So it turns out that the entire weight of Anderson’s argument against market democracy falls on premise II.3). We must hold constant our interpretation of “structures of hierarchy” to mean (nondemocratic) wage-labor. So, to object to market democracy, Anderson must claim that non-democratic workplaces are objectionable. And the regulations that she must advocate are regulations that would forbid workplaces organized that way.  So, at the level of ideal theory, justice requires the prohibition of wage-labor. All workplaces must be democratically controlled.

Does Anderson really wish to defend this extreme thesis? It doesn’t look like it. Anderson writes: “I’m not arguing that workers intrinsically prefer “meaningful work” in workplace democracy, as social democrats suppose, over maximum pay, which Tomasi prefers.” She is referring here to the second main argument of FMF, where I defend an interpretation of the difference principle based on the idea that workers are more appropriately empowered by increases in their pay rather than by regulations imposing democratic work structures on them all (p 184-192). So that looks promising.

But in a footnote to that sentence, Anderson observes that workers in Germany have a strong appetite for a say in management. She then says: “such preferences [presumably, whether to prefer higher pay or more workplace democracy] may be endogenous to the bundle of rights constitutive of the employment relation in a given country.” So she seems ambivalent.

Allow me to suggest that Anderson needs to decide.

Anderson opens her contribution to this symposium with the brave statement that she is willing to sign on to the new research program that I call market democracy. She then aggressively criticizes institutional features of market democracy. But, as I hope to have demonstrated, none of her arguments has traction against my market democratic proposal. So Anderson has no reason to jump ship. No reason, that is, unless Anderson is willing to assert that justice requires the prohibition of wage-labor.

If that is Anderson’s considered view, it seems unattractive. After all, the question here is not whether Anderson (or you, or I) would prefer to work in a democratic workplace. Nor is the question whether Anderson (or you, or I) think the lowest paid class of workers should prefer to work in places structured that way. The question is what respect for citizens requires in this area.

In Free Market Fairness, I argue that justice requires that our social institutions show respect for citizens as responsible authors of their own lives. Choosing whether to join a democratic workplace (that may offer lower pay) or a non-democratic workplace (where pay may be higher) seems to me a choice that we should seek to empower individual citizens to make for themselves. Democratic workplace requirements would deny workers a choice that many workers might reasonably make: namely, to choose a job that pays a higher wage rather one that offers the experience of democratic control. And many citizens might reasonably make that choice, not out of greed or moral stupidity, but as an expression of their own values and in pursuit of a life plan that is precious to them.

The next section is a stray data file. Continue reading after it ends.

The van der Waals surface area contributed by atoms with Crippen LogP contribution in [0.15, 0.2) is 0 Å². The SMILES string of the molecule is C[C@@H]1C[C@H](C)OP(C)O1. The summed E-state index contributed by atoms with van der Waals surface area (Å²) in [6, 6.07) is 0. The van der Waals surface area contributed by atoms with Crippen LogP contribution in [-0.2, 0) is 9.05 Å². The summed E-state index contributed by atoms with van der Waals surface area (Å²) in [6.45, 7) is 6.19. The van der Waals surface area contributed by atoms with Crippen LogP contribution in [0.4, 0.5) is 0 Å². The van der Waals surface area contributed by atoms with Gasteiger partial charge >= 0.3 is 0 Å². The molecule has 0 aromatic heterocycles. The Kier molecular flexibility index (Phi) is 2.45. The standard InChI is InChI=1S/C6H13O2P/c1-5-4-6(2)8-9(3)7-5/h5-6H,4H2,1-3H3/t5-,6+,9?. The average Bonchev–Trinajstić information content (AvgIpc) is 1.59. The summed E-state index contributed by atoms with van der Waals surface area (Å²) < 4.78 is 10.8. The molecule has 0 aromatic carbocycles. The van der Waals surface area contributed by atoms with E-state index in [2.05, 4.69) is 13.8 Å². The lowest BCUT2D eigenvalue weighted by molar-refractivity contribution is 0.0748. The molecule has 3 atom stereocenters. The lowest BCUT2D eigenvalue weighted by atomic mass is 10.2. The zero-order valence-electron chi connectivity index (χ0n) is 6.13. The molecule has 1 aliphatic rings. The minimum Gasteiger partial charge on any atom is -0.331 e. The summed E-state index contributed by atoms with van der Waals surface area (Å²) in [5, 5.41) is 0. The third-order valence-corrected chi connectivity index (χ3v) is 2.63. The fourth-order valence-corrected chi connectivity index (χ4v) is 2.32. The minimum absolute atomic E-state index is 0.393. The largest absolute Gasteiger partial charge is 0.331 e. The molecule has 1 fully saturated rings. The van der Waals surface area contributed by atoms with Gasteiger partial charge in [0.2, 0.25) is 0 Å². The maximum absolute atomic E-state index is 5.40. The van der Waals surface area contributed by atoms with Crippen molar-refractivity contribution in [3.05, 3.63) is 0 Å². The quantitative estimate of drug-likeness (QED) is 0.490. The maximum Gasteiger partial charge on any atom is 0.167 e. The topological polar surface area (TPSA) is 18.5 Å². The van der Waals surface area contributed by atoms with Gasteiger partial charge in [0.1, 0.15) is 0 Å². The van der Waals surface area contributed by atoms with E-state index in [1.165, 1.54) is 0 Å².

I will be sad if Elizabeth Anderson decides to jump off the market democratic ship. But there is only one idea in sight that could give her reason to do so. This is the idea that justice requires that we deny citizens the freedom to decide for themselves what type of workplace structure best accords with their deep values and life plans.  I would be sadder still if Anderson thinks liberalism requires so severe a restriction on the economic liberty of workers.

I reply next to Dierdre McCloskey on “Factual Free Market Fairness.”

  • Andrew

    “Now I suppose that Anderson could deny this. She might claim that market economies ALWAYS lead to reduced capital accumulation and long-term economic contraction.”

    I think Anderson’s argument is attacking Tomasi’s ideal theory. I take her to be arguing that Tomasi’s ideal theory foreseeably engenders, e.g., structures of
    hierarchy in the workplace. Whereas, in the above Tomasi quote, he states that to attack his ideal theory, Anderson might claim that “economies ‘always’ lead to…” However, I don’t see why we can only talk about “always” (or necessity) and “possibility” in ideal theory. Asking whether a theory foreseeably engenders, e.g., hierarchy in the workplace (not that it always or necessarily will happen) seems to be a perfectly legitimate question for an ideal theory.

    Anderson’s criticism is similar to Thomas Pogge’s criticism of Robert Nozick in “Realizing Rawls.” Pogge argues that Nozick is primarily concerned with the goods and ills that his theory (and the government his theory supports) brings about (cf. Tomasi’s “always” statement) whereas Rawls is concerned also with the goods and ills that his theory foreseeably engenders. For example, Pooge argues that Nozick’s theory does not directly bring about a feudal society or slave economy but it foreseeably engenders one.

    I think Tomasi therefore sidesteps Anderson’s argument. The question is “Does Tomasi’s ideal theory foreseeably engender, e.g., hierarchy in the workplace?” And I don’t see why this question cannot be answered in ideal theory.

    • John Tomasi